National Fisherman

The Rudderpost 

jesJes Hathaway is the editor in chief of National Fisherman magazine and NationalFisherman.com.

 

As I drove into town on Congress Street this morning, I noticed the road was lined with bright American flags.

Were they there last week, or am I just seeing everything with fresh eyes?

Our offices are based in Portland, Maine, and pretty much everyone around here had co-workers and loved ones attending the festivities in Boston yesterday, myself included.

When I hear about communication problems, emergency response and chaos, I often think of emergencies on fishing boats.

The reports out of Boston yesterday are excellent. Emergency response teams as well as locals were helpful and relatively calm in the face of a horrific attack. There were 23,000 people in Boston simply to run the marathon. That says nothing of the people who streamed in to see the traditional Patriots' Day Red Sox game at Fenway or the families who come in droves, because many New England schools are closed this week for spring break.

In light of the potential for utter chaos (T stops closed, no knowing if or when there would be another explosive device, tens of thousands of extra people in your city, including many children), Boston held it together.

Some of that can be chalked up to drills, training and tactical response measures. And some of it is truly the triumph of the human spirit.

Fishermen generally have spirit to spare, in my experience. But there's no such thing as too much training.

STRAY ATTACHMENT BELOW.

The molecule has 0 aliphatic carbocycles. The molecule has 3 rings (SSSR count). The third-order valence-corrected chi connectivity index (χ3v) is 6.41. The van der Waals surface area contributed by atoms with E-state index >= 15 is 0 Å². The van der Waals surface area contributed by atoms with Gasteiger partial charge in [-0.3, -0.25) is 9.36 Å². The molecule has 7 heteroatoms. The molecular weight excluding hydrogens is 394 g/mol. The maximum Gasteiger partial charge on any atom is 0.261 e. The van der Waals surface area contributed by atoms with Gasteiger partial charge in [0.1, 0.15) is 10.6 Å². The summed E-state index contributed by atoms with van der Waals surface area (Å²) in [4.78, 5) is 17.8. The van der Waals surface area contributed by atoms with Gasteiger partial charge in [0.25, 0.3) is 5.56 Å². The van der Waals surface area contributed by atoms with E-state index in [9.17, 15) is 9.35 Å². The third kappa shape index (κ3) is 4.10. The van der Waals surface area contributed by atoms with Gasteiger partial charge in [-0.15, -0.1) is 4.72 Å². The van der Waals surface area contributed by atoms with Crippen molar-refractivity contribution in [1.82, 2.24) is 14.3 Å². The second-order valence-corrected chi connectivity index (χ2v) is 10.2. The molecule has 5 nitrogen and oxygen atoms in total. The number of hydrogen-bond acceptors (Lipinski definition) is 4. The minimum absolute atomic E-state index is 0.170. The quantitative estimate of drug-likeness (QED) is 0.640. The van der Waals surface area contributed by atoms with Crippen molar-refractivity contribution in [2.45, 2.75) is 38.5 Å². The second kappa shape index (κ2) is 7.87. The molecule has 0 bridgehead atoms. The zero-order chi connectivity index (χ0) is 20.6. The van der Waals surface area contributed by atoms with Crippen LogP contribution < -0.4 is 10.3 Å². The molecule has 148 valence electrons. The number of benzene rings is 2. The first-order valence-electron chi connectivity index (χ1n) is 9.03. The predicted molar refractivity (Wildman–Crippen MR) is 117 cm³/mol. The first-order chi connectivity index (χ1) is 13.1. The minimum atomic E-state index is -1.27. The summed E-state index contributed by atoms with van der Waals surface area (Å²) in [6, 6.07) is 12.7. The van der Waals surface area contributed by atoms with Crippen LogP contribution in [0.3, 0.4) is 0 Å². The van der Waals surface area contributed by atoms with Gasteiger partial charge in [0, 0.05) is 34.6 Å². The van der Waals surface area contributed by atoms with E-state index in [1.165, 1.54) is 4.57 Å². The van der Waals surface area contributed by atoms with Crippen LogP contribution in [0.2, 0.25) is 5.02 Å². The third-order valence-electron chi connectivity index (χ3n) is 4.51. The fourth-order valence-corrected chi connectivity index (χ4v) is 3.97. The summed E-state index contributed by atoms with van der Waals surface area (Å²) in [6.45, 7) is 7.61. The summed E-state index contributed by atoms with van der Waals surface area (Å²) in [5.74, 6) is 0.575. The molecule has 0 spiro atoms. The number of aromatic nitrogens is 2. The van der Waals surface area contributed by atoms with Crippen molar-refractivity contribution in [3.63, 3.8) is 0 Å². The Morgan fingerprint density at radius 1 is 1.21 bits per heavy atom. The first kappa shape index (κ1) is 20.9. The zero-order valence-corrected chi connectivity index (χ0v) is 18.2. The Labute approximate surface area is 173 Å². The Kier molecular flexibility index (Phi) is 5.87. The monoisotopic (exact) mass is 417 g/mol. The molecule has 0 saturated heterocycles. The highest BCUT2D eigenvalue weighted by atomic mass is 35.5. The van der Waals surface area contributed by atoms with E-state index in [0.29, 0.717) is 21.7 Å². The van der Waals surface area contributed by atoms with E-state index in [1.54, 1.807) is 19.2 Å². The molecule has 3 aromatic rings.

In honor of those who made a difference in Boston yesterday, do a drill or three. Do it for your loved ones if not for yourself and your crew. Get home safely.

National Fisherman Live

National Fisherman Live: 11/06/14

In this episode:

NOAA report touts 2013 landings, value increases
Panama fines GM salmon company Aquabounty
Gulf council passes Reef Fish Amendment 40
Maine elver quota cut by 2,000 pounds
Offshore mussel farm would be East Coast’s first

 

Inside the Industry

EAST SAND ISLAND, Oregon—Alexa Piggott is crawling through a dark, dusty, narrow tunnel on this 62-acre island at the mouth of the Columbia River. On the ground above her head sit thousands of seabirds. Piggott, a crew leader with Bird Research Northwest, is headed for an observation blind from which she'll be able to count them.
 
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NOAA and its fellow Natural Resource Damage Assessment trustees in the Deepwater Horizon oil spill have announced the signing of a formal Record of Decision to implement a gulf restoration plan. The 44 projects, totaling an estimated $627 million, will restore barrier islands, shorelines, dunes, underwater grasses and oyster beds.

Read more...

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